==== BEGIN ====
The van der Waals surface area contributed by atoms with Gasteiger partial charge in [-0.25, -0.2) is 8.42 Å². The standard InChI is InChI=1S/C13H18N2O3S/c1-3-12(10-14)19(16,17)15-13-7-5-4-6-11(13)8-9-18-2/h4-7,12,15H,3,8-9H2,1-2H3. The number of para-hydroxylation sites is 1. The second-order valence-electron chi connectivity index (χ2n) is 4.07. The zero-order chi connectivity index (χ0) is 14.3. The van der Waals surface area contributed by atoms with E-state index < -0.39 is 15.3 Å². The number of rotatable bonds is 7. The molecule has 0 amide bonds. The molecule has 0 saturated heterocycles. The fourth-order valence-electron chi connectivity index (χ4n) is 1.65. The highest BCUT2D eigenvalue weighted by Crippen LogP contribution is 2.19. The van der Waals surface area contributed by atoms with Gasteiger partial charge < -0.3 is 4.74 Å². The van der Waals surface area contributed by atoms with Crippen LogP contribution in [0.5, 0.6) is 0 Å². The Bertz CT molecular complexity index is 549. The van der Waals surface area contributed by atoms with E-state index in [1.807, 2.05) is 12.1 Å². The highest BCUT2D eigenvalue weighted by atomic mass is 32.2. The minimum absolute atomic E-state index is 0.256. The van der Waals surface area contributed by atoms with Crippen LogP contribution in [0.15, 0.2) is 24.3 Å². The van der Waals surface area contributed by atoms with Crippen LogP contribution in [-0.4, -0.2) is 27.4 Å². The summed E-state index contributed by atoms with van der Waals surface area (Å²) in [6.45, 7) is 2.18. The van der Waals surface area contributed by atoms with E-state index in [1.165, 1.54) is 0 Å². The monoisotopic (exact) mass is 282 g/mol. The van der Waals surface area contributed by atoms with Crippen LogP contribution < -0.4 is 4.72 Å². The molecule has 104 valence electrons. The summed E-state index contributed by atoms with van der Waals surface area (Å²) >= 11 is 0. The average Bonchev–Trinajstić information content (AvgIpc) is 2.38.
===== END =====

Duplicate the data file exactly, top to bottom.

The van der Waals surface area contributed by atoms with Gasteiger partial charge in [-0.25, -0.2) is 8.42 Å². The standard InChI is InChI=1S/C13H18N2O3S/c1-3-12(10-14)19(16,17)15-13-7-5-4-6-11(13)8-9-18-2/h4-7,12,15H,3,8-9H2,1-2H3. The number of para-hydroxylation sites is 1. The second-order valence-electron chi connectivity index (χ2n) is 4.07. The zero-order chi connectivity index (χ0) is 14.3. The van der Waals surface area contributed by atoms with E-state index < -0.39 is 15.3 Å². The number of rotatable bonds is 7. The molecule has 0 amide bonds. The molecule has 0 saturated heterocycles. The fourth-order valence-electron chi connectivity index (χ4n) is 1.65. The highest BCUT2D eigenvalue weighted by Crippen LogP contribution is 2.19. The van der Waals surface area contributed by atoms with Gasteiger partial charge < -0.3 is 4.74 Å². The van der Waals surface area contributed by atoms with Crippen LogP contribution in [0.5, 0.6) is 0 Å². The Bertz CT molecular complexity index is 549. The van der Waals surface area contributed by atoms with E-state index in [1.807, 2.05) is 12.1 Å². The highest BCUT2D eigenvalue weighted by atomic mass is 32.2. The minimum absolute atomic E-state index is 0.256. The van der Waals surface area contributed by atoms with Crippen LogP contribution in [0.15, 0.2) is 24.3 Å². The van der Waals surface area contributed by atoms with Crippen LogP contribution in [-0.4, -0.2) is 27.4 Å². The summed E-state index contributed by atoms with van der Waals surface area (Å²) in [6.45, 7) is 2.18. The van der Waals surface area contributed by atoms with E-state index in [1.165, 1.54) is 0 Å². The monoisotopic (exact) mass is 282 g/mol. The van der Waals surface area contributed by atoms with Crippen LogP contribution < -0.4 is 4.72 Å². The molecule has 104 valence electrons. The summed E-state index contributed by atoms with van der Waals surface area (Å²) >= 11 is 0. The average Bonchev–Trinajstić information content (AvgIpc) is 2.38.